Shares of Netflix (NASDAQ:NFLX) plunged as much as 14% on Tuesday, before recovering to end the day with a more modest 5% loss. A Q2 earnings report that didn't live up to investors' lofty expectations was responsible for this wipeout.
As Netflix's management noted, the second quarter was "strong but not stellar." Yet with Netflix stock trading for more than 80 times the company's projected 2019 profit, strong results may not be enough to keep the stock aloft -- nothing short of extraordinary will do.
There are some signs in Netflix's Q2 earnings report that suggest that growth will be harder to come by in the future. However, other aspects of the report imply that the company is just scratching the surface of its profit potential. Thus, Netflix is likely to remain a battleground stock for the foreseeable future.
A rare miss on subscriber growth
Three months ago, Netflix estimated that it would add 6.2 million streaming subscribers globally in the second quarter: 1.2 million in the U.S. and 5.0 million in the rest of the world. Instead, its global subscriber count only rose by 5.15 million. The shortfall was split across the domestic and international markets. Netflix added 670,000 streaming subscribers in the U.S. and 4.47 million streaming subscribers in its international markets.
This was the first time that Netflix fell short of its subscriber growth forecast since Q1 2017 and the first time in two years that it missed by more than 10%.
Netflix came much closer to meeting the other elements of its forecast in the second quarter. It even beat its earnings-per-share guidance by $0.06, thanks to an $85 million one-time gain. However, investors have focused most of their attention on the subscriber growth miss.
Rising marketing spending but slowing growth
The most troubling part of Netflix's Q2 earnings report was that domestic growth slowed despite a huge increase in marketing. Netflix doubled its marketing spending year over year last quarter, continuing a trend from the first quarter. Nevertheless, subscriber growth slipped to 670,000 from 1.07 million a year earlier.
Management noted that the company has still added 2.63 million domestic streaming subscribers in the first half of the year, up from 2.49 million in the first half of 2017. Still, this is little comfort given that Netflix has doubled its domestic marketing spending. Additionally, the streaming video pioneer expects domestic net subscriber additions to be down by 0.2 million year over year in the third quarter.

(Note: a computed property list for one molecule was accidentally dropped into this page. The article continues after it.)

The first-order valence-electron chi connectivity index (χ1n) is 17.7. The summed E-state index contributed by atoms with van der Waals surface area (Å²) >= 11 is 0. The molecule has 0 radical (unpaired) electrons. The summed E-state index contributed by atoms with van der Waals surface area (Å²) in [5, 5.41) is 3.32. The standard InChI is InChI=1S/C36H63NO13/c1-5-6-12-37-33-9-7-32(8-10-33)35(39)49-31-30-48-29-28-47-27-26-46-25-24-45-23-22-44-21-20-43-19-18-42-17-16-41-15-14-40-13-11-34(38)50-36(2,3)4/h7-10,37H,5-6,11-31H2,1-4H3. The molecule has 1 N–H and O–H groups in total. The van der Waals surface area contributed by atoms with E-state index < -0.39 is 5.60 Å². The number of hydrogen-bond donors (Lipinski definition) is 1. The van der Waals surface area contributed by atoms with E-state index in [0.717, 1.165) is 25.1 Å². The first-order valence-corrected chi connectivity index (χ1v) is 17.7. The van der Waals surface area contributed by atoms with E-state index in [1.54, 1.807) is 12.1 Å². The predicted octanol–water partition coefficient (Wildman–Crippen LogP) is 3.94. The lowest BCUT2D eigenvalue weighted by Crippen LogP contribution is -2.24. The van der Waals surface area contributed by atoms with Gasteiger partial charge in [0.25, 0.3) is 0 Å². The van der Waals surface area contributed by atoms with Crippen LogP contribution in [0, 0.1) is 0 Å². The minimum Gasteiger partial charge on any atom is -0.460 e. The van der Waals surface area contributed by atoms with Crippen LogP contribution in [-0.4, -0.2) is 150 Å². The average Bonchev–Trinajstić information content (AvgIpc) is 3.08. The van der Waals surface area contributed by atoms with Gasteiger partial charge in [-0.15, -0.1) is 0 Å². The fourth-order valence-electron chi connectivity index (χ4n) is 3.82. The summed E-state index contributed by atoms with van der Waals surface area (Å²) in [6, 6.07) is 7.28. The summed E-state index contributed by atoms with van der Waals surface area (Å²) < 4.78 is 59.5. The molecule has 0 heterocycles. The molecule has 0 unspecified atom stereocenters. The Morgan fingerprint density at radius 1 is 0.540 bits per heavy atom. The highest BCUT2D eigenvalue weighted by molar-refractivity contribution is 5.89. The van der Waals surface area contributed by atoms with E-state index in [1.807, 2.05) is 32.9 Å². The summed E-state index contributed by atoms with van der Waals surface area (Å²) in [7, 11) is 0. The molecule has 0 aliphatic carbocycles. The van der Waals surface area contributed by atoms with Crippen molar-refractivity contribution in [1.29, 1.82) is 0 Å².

Despite the slowdown in subscriber growth, Netflix's domestic streaming business posted a 26% revenue increase last quarter, driving a 32% uptick in its contribution profit. This might make it seem like there's nothing to worry about.
However, due to the nature of Netflix's business model, it takes a full year for slower subscriber growth to be fully reflected in its revenue growth. Furthermore, Netflix is benefiting this year from a price increase it implemented last fall. Its domestic subscriber count was up just 10.5% year over year at the end of Q2, so revenue growth could slow dramatically over the next few quarters.
International growth and margin expansion could be the difference maker
Netflix's slowing domestic growth -- and the increasing amount of marketing spending needed to pull it off -- may be troubling, but the company is still on a roll outside the U.S.
While it fell short of its international growth forecast last quarter, it still added more net subscribers than it did a year earlier. Over the past 12 months, its international subscriber count has surged by more than 20 million (or 40%). This lifted its international contribution margin from negative territory all the way to 15.5% in the span of a year.
Netflix's international growth has also indirectly boosted the domestic segment's profitability, by absorbing more of the cost of original content that is available globally. That's a big reason why its domestic contribution margin expanded last quarter despite slowing subscriber growth and a huge increase in marketing costs.
Looking ahead, Netflix has plenty of room to continue growing outside the U.S. This should allow it to double its revenue within four or five years, enabling further margin expansion and rapid EPS growth.
So what could go wrong? The biggest risk is that rapidly rising content and marketing costs could prevent Netflix from ever matching its nearly 40% domestic contribution margin in its international segment. There would still be plenty of EPS growth in the future -- but perhaps not enough to justify the sky-high stock price.